Under Section 10, no lessor or his successor-in-interest may eject the lessee on the ground that the leased premises have been sold or mortgaged to a third person regardless of whether the lease or mortgage is registered or not.


Section 9 lists the grounds for ejectment:

  1. Assignment of lease or subleasing of leased premises in whole or in part, including the acceptance of boarders or bedspacers, without the owner/lessor’s written consent;

  1. 3 months arrears in rent. In the case of refusal by the lessor to accept payment of the rent agreed upon, the lessee may either deposit, by way of consignation, the amount in court, or with the city or municipal treasurer, as the case may be, or barangay chairman, or in a bank in the name of and with notice to the lessor, within 1 month after lessor’s refusal to accept payment.

The lessee shall thereafter deposit the rent within 10 days of every current month. Failure to deposit the rent for 3 months shall be a ground for ejectment.

The lessor, upon authority of the court in case of consignation or upon joint affidavit by him and the lessee to be submitted to the city or municipal treasurer or barangay chairman or to the bank where deposit was made, as the case may be, shall be allowed to withdraw the deposits;

  1. The legitimate need of the owner/lessor to repossess the property for own use or for the use of any immediate family member as a residential unit but the lease for a definite period must have already expired. You must stand by your contract.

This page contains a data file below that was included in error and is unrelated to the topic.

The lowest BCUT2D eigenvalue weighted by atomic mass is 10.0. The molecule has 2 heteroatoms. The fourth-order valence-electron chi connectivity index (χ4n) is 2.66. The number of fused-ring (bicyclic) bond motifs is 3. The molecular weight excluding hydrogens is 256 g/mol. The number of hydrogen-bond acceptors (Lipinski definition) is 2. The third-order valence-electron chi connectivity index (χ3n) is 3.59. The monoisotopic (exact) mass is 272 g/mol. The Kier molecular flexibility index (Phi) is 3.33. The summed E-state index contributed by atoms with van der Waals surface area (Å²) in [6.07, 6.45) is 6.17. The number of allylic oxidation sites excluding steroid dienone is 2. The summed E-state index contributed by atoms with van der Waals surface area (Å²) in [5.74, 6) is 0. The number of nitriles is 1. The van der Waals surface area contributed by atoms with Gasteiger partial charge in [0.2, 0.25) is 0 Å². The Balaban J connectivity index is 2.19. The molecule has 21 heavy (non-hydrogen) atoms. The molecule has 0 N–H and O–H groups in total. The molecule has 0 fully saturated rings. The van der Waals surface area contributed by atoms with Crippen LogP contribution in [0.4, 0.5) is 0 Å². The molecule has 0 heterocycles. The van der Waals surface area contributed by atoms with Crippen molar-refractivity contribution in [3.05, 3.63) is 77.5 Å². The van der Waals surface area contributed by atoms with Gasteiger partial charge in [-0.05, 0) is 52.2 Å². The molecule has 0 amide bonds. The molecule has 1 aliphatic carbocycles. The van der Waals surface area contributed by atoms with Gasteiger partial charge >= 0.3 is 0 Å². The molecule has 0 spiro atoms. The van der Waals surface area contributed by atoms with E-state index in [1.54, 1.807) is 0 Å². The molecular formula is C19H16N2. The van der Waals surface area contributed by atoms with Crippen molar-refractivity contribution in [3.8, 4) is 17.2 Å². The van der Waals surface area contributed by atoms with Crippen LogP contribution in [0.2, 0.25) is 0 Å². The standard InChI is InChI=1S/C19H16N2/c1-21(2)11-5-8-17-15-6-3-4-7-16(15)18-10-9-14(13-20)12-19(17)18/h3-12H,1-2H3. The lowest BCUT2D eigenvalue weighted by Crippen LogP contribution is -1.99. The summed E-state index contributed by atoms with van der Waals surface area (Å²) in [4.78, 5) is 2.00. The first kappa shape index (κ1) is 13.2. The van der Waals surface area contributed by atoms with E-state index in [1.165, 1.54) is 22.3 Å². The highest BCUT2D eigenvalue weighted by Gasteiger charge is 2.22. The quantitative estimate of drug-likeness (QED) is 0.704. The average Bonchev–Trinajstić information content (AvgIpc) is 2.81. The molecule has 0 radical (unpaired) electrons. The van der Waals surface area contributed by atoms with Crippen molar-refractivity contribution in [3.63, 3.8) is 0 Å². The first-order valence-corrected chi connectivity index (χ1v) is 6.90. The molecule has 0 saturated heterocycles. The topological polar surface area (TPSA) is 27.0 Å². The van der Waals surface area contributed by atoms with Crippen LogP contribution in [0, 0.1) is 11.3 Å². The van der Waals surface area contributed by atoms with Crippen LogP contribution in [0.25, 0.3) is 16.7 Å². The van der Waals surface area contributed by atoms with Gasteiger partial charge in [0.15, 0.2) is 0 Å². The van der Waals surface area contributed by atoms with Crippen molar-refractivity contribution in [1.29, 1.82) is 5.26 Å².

The lessor is required to give formal notice of the intention to repossess the property 3 months in advance. And the owner/lessor is prohibited from leasing the residential unit or allowing its use by a third party for a period of at least 1 year from the time of repossession;

  1. The lessor’s need to make necessary repairs of the leased premises which is the subject of an existing order of condemnation by appropriate authorities concerned in order to make the said premises safe and habitable. After said repair, the lessee ejected shall be given first preference to lease the same premises. The new rent shall be reasonably commensurate with the expenses incurred for the repair. And if the residential unit is condemned or completely demolished, the lease of the new building will no longer be subject to the first preference rule in favor of lessee; and

  1. Expiration of the lease contract.

Civil Code provisions still apply

Provisions of the Civil Code and the Rules of Court on lease contracts, insofar as they are not in conflict with the provisions of the Act shall apply. (Section 12)


Section 19 states that the Act shall take effect beginning 15 days after its complete publication in at least 2 newspapers of general circulation. (SEC. 19) The Act was approved on July 14, 2009.

Read the Full Text of R.A. 9653 on the House of Representatives’ website.



Anonymous said...

Hi, what about cases wherein rent payment is more than P10,000.00? What law can we refer to?

The Legally Inclined said...

Hi Anonymous,

In cases not covered by The Rent Control Act, the contract is the law between the parties.
You should therefore carefully negotiate escalation rates as they can be costly to the lessee.